What Is Nutritional Yeast

by John Staughton (BASc, BFA) last updated -

Adding nutritional yeast to your regular diet is an easy way to boost the nutritional value of many different dishes.

What is Nutritional Yeast

Nutritional yeast is a form of deactivated yeast that is commonly used as a food additive or flavoring element, particularly for vegans and vegetarians. It is a type of fungus, and a typical strain for this culinary ingredient is Saccharomyces cerevisiae, but it only becomes deactivated when the fungal cells have died.

What does nutritional yeast taste like?

This product is available in flakes, or as a fine yellow powder, and is popularly used in imitation cheese varieties. The savory, nutty, and earthy flavor of this deactivated yeast is quite similar to certain cheeses, which is why so many vegan and vegetarian recipes call for its inclusion.

A bowl of nutritional yeast served with olive and cilantro

Nutritional yeast Photo Credit: Shutterstock

Nutritional Yeast Nutrition

The most important nutrients provided by nutritional yeast are vitamin B1 and B2, which are often found in animal products, such as cheese and meat. Therefore, this form of yeast serves as an important replacement for those whose dietary choices exclude dairy products or animal products of any kind.

The production of this yeast is very simple, as large amounts of this fungal strain can be grown very quickly. When it is exposed to heat, the fungus deactivates, and can then be dried, processed, packaged and sold. To increase the level of vitamin B12 in the body, another critical B vitamin, many varieties of nutritional yeast are artificially fortified with this vitamin. Selenium, zinc, iron, magnesium and phosphorous are also found in moderate quantities. [1]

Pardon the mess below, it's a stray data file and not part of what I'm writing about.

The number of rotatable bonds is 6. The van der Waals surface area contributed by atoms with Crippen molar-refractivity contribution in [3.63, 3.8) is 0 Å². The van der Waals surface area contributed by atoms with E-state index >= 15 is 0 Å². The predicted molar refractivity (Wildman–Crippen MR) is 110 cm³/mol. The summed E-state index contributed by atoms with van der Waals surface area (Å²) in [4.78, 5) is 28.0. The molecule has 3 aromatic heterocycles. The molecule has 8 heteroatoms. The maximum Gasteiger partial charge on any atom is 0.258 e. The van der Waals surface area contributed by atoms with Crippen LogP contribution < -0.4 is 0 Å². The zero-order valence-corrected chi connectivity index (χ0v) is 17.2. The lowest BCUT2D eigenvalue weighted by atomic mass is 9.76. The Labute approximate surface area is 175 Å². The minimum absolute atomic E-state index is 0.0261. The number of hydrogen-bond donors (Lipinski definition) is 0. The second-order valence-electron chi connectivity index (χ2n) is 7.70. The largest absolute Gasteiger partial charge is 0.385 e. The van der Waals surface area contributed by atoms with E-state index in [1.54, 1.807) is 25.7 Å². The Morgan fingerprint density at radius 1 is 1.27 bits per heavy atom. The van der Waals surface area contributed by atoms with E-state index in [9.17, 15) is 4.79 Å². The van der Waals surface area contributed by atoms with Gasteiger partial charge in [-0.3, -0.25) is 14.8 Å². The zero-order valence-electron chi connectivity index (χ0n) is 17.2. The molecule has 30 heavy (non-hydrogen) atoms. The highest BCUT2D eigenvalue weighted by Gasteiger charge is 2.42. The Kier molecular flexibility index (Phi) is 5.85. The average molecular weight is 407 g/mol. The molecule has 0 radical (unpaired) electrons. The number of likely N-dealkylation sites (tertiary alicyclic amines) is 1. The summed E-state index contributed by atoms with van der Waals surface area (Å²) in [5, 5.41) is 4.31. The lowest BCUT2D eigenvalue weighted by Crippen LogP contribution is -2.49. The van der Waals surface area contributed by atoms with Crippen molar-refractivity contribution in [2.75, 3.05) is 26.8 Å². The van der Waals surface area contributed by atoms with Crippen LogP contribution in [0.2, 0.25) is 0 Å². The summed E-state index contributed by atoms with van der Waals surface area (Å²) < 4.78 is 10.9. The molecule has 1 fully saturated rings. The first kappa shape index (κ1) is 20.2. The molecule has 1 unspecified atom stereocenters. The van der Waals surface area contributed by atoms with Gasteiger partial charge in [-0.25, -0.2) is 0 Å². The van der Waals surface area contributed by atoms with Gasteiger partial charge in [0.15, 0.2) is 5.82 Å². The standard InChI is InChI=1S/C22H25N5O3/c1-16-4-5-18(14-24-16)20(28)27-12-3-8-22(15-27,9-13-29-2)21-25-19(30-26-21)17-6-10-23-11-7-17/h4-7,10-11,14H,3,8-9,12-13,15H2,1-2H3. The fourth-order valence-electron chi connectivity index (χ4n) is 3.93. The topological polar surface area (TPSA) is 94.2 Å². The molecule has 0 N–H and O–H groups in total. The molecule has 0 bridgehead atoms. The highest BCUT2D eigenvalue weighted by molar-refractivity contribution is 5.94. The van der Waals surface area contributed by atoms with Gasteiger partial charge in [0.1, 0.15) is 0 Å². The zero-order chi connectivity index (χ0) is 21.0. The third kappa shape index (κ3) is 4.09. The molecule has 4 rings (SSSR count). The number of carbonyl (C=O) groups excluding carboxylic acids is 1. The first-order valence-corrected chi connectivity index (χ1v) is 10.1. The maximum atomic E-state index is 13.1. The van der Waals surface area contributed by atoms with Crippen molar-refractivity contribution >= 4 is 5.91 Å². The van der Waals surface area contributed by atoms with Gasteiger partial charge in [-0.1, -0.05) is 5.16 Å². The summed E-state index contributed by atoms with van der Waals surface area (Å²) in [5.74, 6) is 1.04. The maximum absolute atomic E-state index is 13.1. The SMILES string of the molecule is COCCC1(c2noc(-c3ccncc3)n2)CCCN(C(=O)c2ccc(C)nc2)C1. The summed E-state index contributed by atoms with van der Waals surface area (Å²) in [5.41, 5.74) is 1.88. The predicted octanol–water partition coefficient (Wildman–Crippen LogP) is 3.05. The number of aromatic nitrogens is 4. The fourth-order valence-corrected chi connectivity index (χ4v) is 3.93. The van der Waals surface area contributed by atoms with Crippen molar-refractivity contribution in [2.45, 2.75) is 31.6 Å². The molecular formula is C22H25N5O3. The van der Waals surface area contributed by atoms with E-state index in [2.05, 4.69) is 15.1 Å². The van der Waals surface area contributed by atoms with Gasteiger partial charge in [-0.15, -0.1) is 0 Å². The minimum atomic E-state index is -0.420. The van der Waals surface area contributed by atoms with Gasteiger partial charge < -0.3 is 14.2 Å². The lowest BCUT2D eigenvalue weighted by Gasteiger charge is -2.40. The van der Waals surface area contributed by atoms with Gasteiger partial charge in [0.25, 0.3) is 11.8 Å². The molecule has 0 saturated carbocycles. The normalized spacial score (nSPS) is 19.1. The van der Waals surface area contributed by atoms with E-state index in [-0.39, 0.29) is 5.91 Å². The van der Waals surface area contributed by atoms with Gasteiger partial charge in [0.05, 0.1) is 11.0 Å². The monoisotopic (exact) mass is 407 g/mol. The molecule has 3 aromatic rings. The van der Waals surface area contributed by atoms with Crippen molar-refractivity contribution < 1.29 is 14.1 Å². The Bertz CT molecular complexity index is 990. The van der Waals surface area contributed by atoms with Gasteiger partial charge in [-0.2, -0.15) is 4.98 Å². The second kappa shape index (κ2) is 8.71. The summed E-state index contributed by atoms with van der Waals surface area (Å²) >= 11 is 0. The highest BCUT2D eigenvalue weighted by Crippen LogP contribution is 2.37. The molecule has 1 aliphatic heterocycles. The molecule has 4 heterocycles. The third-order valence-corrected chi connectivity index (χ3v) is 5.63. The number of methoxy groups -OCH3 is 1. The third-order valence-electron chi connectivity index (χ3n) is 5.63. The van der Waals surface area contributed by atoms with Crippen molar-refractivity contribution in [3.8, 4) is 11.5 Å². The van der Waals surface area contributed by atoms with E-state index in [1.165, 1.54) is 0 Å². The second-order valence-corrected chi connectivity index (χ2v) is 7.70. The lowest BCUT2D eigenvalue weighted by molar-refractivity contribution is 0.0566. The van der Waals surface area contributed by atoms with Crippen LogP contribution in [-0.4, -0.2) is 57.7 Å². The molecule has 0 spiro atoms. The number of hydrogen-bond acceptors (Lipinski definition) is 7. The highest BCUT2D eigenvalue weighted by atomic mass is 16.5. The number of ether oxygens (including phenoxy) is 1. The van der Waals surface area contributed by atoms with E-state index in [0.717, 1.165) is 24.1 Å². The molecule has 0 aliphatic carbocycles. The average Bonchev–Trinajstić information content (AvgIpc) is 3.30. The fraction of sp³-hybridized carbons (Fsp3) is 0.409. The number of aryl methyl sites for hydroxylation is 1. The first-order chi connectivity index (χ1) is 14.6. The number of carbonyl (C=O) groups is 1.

The other nutritional benefit of this yeast is its significant level of protein. As little as two tablespoons of nutritional yeast provide 4 grams of protein, and as a complete protein, this yeast delivers amino acids the body cannot naturally produce.

How to use nutritional yeast?

Again, for vegetarians and vegans seeking non-animal sources of protein, this topping and ingredient are very versatile.

  • It can be sprinkled over popcorn to mimic the flavor of cheese.
  • It is also popularly mixed into eggs, tofu, potatoes, and other basic foods to improve the flavor and nutritive value.
  • It also functions as an alternative in some cream- and cheese-based sauces.

Nutritional Yeast Dangers

Despite the many potential benefits of nutritional yeast, there are some areas of concern that should be considered before using this additive, depending on your present health condition.

  • Similarly, some people report more intense gas or bloating after using this yeast, although that may be due to the activity of the fiber as it stimulates the digestive process.
  • Very few cases of allergic reactions have been reported, though the possibility does exist.
  • Finally, certain autoimmune diseases may be adversely affected by the regular consumption of this yeast.

Be sure to speak with your doctor before adding this powerful ingredient to your daily diet.

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About the Author

John Staughton is a traveling writer, editor, publisher and photographer with English and Integrative Biology degrees from the University of Illinois in Champaign-Urbana (USA). He co-founded the literary journal, Sheriff Nottingham, and now serves as the Content Director for Stain’d Arts, a non-profit based in Denver, Colorado. On a perpetual journey towards the idea of home, he uses words to educate, inspire, uplift and evolve.

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